Ayman, 17, said his role of Tray shows how much one person can make a difference in someone’s life. “As a small cast play, we modernized every single character,” he said. Ayman said he would consider continuing acting in television or movies, but his other passions are computer science and medicine.
Cayman, 16, said the show definitely raises awareness about mental health and although she plays a quiet character in Mavis, she feels she cares most deeply for what Constantine is going through. “I’m looking forward to being able to bond with my friends in a place that’s just for us,” Cayman said of the upcoming trip.
Hannah, 16, plays Mrs. Sorin in Gulls. “She’s a teacher trying to do her best but she doesn’t have the skill set to deal with a serious issue like this,” she said. Hannah said the audiences at all her past plays have been family- and friends-based so she is interested in receiving audience feedback at Fringe, which is included as part of the festival. She loves theater and English and plans to teach both in the future.
Sammi, 15, of Idyllwild, said that although her role is not a huge character, it is such a small production that everybody plays a super important role in the powerful show. “I expect to experience some culture shock (in Europe) to some extent because we are just your average California high school kids,” she said.
Kyra, 15, of Murrieta, plays the “nerdy” Simon who is obsessed with Star Wars and online debates but feels the humor of her character offers the perfect balance for this show. She said it has been one of her favorite roles to play. “I love the entire cast and crew and just look forward to hanging out with all of them,” Kyra said.
Jordan, 15, plays the troubled Constantine and said the role is more difficult than any she has played before. “We try to show how depression doesn’t look the same for everyone and how to recognize the signs,” she said. Jordan is excited to see Scottish castles and hopes to see men wearing kilts.
Bella, 17, of San Jacinto, has done a little bit of acting but fell in love with the technical side of theater. As stage manager, she is anxious to be in a whole new environment and see how tech works in a different place. “This will be one last big experience with all my friends before going out of state to go to college,” she said.
Parker, 16, will be working the sound when the cast takes the stage in Scotland. He joined theater tech last year and has enjoyed learning how to handle lights, sound and other behind-the-scenes tasks. “I know it sounds crazy but I’m looking forward to trying haggis; I like trying new foods,” he said. Parker has some family roots in Scotland and wants to do some sightseeing while he is there.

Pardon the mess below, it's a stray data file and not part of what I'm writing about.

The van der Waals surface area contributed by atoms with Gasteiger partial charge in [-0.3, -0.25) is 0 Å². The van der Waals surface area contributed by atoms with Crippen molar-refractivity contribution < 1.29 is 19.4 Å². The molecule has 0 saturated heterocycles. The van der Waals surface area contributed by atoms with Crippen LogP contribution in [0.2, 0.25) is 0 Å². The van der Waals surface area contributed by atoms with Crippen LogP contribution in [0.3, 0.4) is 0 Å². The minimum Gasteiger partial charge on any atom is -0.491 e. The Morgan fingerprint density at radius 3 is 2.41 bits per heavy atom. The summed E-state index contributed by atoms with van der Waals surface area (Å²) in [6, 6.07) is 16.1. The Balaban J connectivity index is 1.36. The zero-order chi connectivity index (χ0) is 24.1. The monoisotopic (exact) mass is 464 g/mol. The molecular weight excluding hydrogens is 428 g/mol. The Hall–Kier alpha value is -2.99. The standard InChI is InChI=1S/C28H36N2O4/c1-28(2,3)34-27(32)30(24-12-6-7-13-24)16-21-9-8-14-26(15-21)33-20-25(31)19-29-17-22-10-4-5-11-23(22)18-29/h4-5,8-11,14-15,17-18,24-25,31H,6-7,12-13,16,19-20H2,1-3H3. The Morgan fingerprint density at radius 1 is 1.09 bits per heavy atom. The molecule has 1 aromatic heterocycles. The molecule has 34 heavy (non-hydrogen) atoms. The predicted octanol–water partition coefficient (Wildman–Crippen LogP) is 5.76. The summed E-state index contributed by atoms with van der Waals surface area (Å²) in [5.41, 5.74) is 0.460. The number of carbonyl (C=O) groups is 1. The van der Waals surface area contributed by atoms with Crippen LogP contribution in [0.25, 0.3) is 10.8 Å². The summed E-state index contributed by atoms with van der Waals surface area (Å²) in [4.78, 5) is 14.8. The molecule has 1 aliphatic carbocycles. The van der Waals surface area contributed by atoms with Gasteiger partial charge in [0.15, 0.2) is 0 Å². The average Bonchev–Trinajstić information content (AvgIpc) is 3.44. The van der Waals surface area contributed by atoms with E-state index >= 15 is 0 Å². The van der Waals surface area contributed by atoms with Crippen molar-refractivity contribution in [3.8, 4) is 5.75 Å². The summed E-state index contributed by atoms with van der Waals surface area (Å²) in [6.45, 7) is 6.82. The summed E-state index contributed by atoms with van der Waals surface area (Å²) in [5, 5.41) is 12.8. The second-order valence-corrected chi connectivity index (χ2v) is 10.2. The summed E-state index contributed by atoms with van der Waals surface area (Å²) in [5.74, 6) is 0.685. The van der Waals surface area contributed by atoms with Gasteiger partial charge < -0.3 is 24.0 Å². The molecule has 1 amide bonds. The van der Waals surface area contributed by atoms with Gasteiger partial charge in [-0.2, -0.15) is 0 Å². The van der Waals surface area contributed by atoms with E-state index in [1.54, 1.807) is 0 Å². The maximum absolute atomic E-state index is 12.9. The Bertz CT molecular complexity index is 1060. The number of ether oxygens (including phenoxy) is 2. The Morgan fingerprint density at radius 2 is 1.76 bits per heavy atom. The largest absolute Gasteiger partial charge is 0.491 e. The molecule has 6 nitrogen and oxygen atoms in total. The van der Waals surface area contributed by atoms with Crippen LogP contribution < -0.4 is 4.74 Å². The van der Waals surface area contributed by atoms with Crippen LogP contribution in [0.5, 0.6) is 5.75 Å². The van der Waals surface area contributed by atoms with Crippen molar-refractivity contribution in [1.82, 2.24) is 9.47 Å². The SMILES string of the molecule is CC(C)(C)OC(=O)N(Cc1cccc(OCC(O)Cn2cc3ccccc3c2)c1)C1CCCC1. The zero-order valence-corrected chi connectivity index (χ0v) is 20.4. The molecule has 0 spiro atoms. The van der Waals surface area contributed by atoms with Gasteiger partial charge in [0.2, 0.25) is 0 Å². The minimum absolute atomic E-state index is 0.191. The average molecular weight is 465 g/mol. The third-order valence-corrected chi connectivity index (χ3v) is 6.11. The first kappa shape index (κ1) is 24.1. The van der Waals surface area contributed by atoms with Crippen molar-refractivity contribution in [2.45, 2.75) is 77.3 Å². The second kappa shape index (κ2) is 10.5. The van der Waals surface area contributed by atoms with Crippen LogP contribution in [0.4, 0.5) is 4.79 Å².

Abigail, 16, of Menifee, said her role as assistant stage manager for Gulls gives her the opportunity to connect with actors in a new way. “I prefer acting, but being able to grow in a different way is something I feel I need as a person,” she said. Abigail wants to explore the accents she knows she will encounter at the festival from all the different students, as well as all the cool musical instruments that are native to the area.
For the time being, these students have been busy rehearsing for their upcoming production of Brady’s favorite Shakespearean comedy, “Twelfth Night,” as performed by hair bands. “My favorite show is always the current one,” he said. “Our goal with this play was to make Shakespeare fun and accessible. I think we are going to do that as we blend the Bard with a touch of Bon Jovi.”
Brady himself got an early start on stage, doing theater in elementary school and his first community show while in fifth grade. “I would go between school and community shows before deciding to stick with my school,” he said. “I majored in theatre in college, where I bounced around between playwriting, acting and directing. Looking for a place to start our family, my wife and I moved to Hemet in 2006.”
He prefers shows that cross genres but if he had to choose just one, it would be comedy. “I like plays that tackle serious issues, but I hate to spend an hour without laughing a bit,” Brady said. “The greatest playwright, Shakespeare, managed to infuse Romeo and Juliet, Hamlet and King Lear with quite a few laughs. The play we are taking to Scotland actually goes between comedy and drama quite a bit. Our December audiences laughed more than they cried, but we had quite a bit of tears.”
“Twelfth Night” will be presented March 23, 24 and 25 at 7 p.m. at the Western Center Academy piazza, 2345 Searl Parkway, Hemet. Student tickets are $5 online or $10 at the door and adult admission is $12 online or $15 at the door.
For more information on the Dramatic Arts Mammoth Players, to purchase tickets or merchandise and/or to donate to their traveling expenses, please visit www.onthestage.tickets/show/western-center-academy/62e85150824ce10e1504300f.